Don't Pine for a Mirage

 | Mar 14, 2013 | 7:43 AM EDT  | Comments
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Stock quotes in this article:

fcx

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aa

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mos

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aks

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chk

I have been hearing lamentations that perhaps this market isn't that strong because whole groups are being left behind. The steels aren't rallying. Copper's been hideous. The oils aren't keeping pace. The miners are bad news. Aluminum's horrendous. The fertilizers can't get out of their own way.

To which I say: good!

Have you ever spent time going back and looking at the charts of what led us into the valley of the shadow of the deadly bear market of 2007 -- until, well, perhaps, the present, when the averages just took out those highs?

It was a total rogues gallery of leaders -- narrow, dependent upon the kindness and steroids of the Chinese government and in need of hyperinflation in order to maintain growth.

Hardly a day goes by when someone doesn't say, "Can we really be in a trustworthy bull market if Freeport-McMoRan (FCX) can't rally?" First, Freeport, with its recent $9 billion foray into oil-and-gas assets, has done what can only be regarded as its level best to destroy itself. The borrowings alone are hideous, even with money costing so little right now. But, as Freeport is a miner and refiner of mostly foreign copper and gold, I question whether you want it as your leader, as it was during its January-to-June-2008 rally from $33 to $61. Back in that antediluvian moment, Freeport was the most visible of the leaders.

Latin American mineral giant Vale (VALE) spurted from $14 in January of 2007 to $42 in May of 2008. It's now struggling to maintain $17.

Peabody (BTU) put on 50 points between January of 2007 and June of 2008, rallying as high as $89 as a leader in the great coal bull market of that moment -- impressive, but not as strong as Arch Coal (ACI), which rolled from $27 to $75 in that same period. Of course, these moves pale in comparison to Cliffs Natural (CLF), the true leader of the era, which pushed from $24 to $120 from the beginning of 2007 until the middle of 2008.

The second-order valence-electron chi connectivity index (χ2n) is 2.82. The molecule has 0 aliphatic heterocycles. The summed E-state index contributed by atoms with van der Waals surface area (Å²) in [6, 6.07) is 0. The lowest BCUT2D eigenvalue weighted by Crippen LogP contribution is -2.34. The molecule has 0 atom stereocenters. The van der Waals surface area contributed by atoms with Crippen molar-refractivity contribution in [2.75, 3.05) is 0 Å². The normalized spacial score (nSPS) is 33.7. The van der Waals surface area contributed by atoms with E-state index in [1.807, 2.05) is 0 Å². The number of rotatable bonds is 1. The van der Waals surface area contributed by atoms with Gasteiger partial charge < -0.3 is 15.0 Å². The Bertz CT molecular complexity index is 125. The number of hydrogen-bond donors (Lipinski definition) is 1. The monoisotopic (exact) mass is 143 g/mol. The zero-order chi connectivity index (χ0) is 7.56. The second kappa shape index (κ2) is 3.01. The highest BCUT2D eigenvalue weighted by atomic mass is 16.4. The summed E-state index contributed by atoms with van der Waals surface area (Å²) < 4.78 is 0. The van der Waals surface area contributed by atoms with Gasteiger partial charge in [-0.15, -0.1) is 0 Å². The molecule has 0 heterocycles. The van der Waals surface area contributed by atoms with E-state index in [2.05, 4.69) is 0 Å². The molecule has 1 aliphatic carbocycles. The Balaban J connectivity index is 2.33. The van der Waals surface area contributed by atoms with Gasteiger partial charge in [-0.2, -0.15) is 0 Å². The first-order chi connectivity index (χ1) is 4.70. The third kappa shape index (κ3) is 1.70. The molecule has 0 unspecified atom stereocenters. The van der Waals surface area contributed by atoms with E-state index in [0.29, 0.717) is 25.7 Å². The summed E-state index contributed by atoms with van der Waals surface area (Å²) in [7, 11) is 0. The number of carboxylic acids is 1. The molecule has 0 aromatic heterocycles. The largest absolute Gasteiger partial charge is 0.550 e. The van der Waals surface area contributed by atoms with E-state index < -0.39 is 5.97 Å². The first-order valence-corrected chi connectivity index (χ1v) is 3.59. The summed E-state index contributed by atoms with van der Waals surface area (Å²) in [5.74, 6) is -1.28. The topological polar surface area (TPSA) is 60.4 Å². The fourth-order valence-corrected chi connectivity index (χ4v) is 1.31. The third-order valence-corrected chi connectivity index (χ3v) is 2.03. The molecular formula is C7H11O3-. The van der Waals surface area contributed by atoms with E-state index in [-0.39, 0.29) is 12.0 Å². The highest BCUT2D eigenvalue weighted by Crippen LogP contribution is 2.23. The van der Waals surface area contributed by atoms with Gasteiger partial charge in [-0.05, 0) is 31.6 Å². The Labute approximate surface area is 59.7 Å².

Alcoa's (AA) been in the Dow kennel for so long that I think its parents forgot about it. We need a PetSmart (PETM) for aluminum companies. Alcoa rose from $29 to $45 between January until June of 2008, a move that defined the halcyon days for the commodity players -- which, despite Alcoa's gigantic efforts to become more proprietary, is still very much the company's lot in life.

But of all the components of that faux bull market that brought stocks so high last time, nothing defined it more than the fertilizer companies. The stench still hangs over Agrium (AGU), which soared from $30 in January of 2007 to $113 in June of 2008. Potash's (POT) miracle move from $15 in January of 2007 to $80 in June of 2008 is still the stuff of bull-market legend -- perhaps outdone only by total market darling, Mosiac (MOS), which tore from $20 in February of 2007 to $157 in June of 2008. The descent from these heights, of course, was every bit as precipitous. We discovered just how easy it really is to make fertilizer; the barriers to entry turned out to be much lower than anyone had thought at the time.

Also on fire back then were steels, a commodity that rallies only on severe price increases over contained periods of time. That's how U.S. Steel (X) could run from $72 in January of 2007 to $191 in June of 2008. Terrific, but nothing like shooting star AK Steel (AKS), which vaulted from $18 in January of 2007 to $73 in June of 2008. Don't even bother to look at that flyspeck of a stock now.

Oil and gas played kingly roles. Those were the days when Chesapeake (CHK) was levitating, going on a run from $27 in January of 2007 to $69 in June of 2008. Apache (APA) doubled in a similar time frame.

Yep, those were the leaders of that era, companies that made undifferentiated product that needed rampant inflation and an ever-growing China to beat the numbers and stay strong.

You want that leadership? You worried about those stocks? Then I think you ought to recognize how zero-sum those stocks were at the time. They had everything going for them, and the rest of the market had very little going for it. All in all, I'd rather take what we have going now. It's a lot healthier, and certainly a lot safer and potentially much longer-lasting.

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